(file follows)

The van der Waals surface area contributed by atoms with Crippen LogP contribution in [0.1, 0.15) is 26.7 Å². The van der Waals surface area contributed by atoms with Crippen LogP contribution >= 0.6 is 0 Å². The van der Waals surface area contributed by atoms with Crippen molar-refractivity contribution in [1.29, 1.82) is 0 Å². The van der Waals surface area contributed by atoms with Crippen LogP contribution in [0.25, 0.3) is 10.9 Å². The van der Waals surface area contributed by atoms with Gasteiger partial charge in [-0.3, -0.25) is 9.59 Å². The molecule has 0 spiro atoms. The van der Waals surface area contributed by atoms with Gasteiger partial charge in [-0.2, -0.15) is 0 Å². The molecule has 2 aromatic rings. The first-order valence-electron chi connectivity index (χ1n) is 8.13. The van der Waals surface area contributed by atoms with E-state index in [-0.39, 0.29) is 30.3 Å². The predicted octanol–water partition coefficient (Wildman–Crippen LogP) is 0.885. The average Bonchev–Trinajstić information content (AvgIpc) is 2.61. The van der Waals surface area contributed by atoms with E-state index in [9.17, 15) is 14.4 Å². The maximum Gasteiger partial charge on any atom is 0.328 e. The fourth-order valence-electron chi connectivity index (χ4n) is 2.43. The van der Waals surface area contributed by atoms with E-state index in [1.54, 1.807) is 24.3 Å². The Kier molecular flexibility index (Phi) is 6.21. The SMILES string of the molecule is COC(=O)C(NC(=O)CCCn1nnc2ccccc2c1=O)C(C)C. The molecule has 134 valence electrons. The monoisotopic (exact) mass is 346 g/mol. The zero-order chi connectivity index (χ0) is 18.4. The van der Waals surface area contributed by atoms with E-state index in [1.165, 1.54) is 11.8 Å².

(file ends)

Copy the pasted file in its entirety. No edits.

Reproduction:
The van der Waals surface area contributed by atoms with Crippen LogP contribution in [0.1, 0.15) is 26.7 Å². The van der Waals surface area contributed by atoms with Crippen LogP contribution >= 0.6 is 0 Å². The van der Waals surface area contributed by atoms with Crippen molar-refractivity contribution in [1.29, 1.82) is 0 Å². The van der Waals surface area contributed by atoms with Crippen LogP contribution in [0.25, 0.3) is 10.9 Å². The van der Waals surface area contributed by atoms with Gasteiger partial charge in [-0.3, -0.25) is 9.59 Å². The molecule has 0 spiro atoms. The van der Waals surface area contributed by atoms with Gasteiger partial charge in [-0.2, -0.15) is 0 Å². The molecule has 2 aromatic rings. The first-order valence-electron chi connectivity index (χ1n) is 8.13. The van der Waals surface area contributed by atoms with E-state index in [-0.39, 0.29) is 30.3 Å². The predicted octanol–water partition coefficient (Wildman–Crippen LogP) is 0.885. The average Bonchev–Trinajstić information content (AvgIpc) is 2.61. The van der Waals surface area contributed by atoms with E-state index in [9.17, 15) is 14.4 Å². The maximum Gasteiger partial charge on any atom is 0.328 e. The fourth-order valence-electron chi connectivity index (χ4n) is 2.43. The van der Waals surface area contributed by atoms with E-state index in [1.54, 1.807) is 24.3 Å². The Kier molecular flexibility index (Phi) is 6.21. The SMILES string of the molecule is COC(=O)C(NC(=O)CCCn1nnc2ccccc2c1=O)C(C)C. The molecule has 134 valence electrons. The monoisotopic (exact) mass is 346 g/mol. The zero-order chi connectivity index (χ0) is 18.4. The van der Waals surface area contributed by atoms with E-state index in [1.165, 1.54) is 11.8 Å².